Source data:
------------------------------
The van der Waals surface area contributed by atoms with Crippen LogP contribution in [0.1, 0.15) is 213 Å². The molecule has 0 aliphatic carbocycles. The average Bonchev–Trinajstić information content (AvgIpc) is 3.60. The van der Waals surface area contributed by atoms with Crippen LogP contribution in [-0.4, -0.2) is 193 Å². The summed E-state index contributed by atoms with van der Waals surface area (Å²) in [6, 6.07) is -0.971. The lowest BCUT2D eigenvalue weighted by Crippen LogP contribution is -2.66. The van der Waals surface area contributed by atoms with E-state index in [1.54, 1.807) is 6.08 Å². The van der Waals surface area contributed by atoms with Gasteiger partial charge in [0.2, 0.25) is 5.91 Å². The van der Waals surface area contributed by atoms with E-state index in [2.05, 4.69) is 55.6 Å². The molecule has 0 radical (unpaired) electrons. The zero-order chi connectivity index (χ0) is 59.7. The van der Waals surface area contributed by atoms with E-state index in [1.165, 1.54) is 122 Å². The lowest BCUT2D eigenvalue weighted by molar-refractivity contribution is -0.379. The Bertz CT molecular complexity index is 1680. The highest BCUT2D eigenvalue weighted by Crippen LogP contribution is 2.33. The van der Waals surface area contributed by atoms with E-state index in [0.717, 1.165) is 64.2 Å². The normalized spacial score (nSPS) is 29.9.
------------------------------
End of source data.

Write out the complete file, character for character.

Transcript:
The van der Waals surface area contributed by atoms with Crippen LogP contribution in [0.1, 0.15) is 213 Å². The molecule has 0 aliphatic carbocycles. The average Bonchev–Trinajstić information content (AvgIpc) is 3.60. The van der Waals surface area contributed by atoms with Crippen LogP contribution in [-0.4, -0.2) is 193 Å². The summed E-state index contributed by atoms with van der Waals surface area (Å²) in [6, 6.07) is -0.971. The lowest BCUT2D eigenvalue weighted by Crippen LogP contribution is -2.66. The van der Waals surface area contributed by atoms with E-state index in [1.54, 1.807) is 6.08 Å². The van der Waals surface area contributed by atoms with Gasteiger partial charge in [0.2, 0.25) is 5.91 Å². The van der Waals surface area contributed by atoms with E-state index in [2.05, 4.69) is 55.6 Å². The molecule has 0 radical (unpaired) electrons. The zero-order chi connectivity index (χ0) is 59.7. The van der Waals surface area contributed by atoms with E-state index in [1.165, 1.54) is 122 Å². The lowest BCUT2D eigenvalue weighted by molar-refractivity contribution is -0.379. The Bertz CT molecular complexity index is 1680. The highest BCUT2D eigenvalue weighted by Crippen LogP contribution is 2.33. The van der Waals surface area contributed by atoms with E-state index in [0.717, 1.165) is 64.2 Å². The normalized spacial score (nSPS) is 29.9.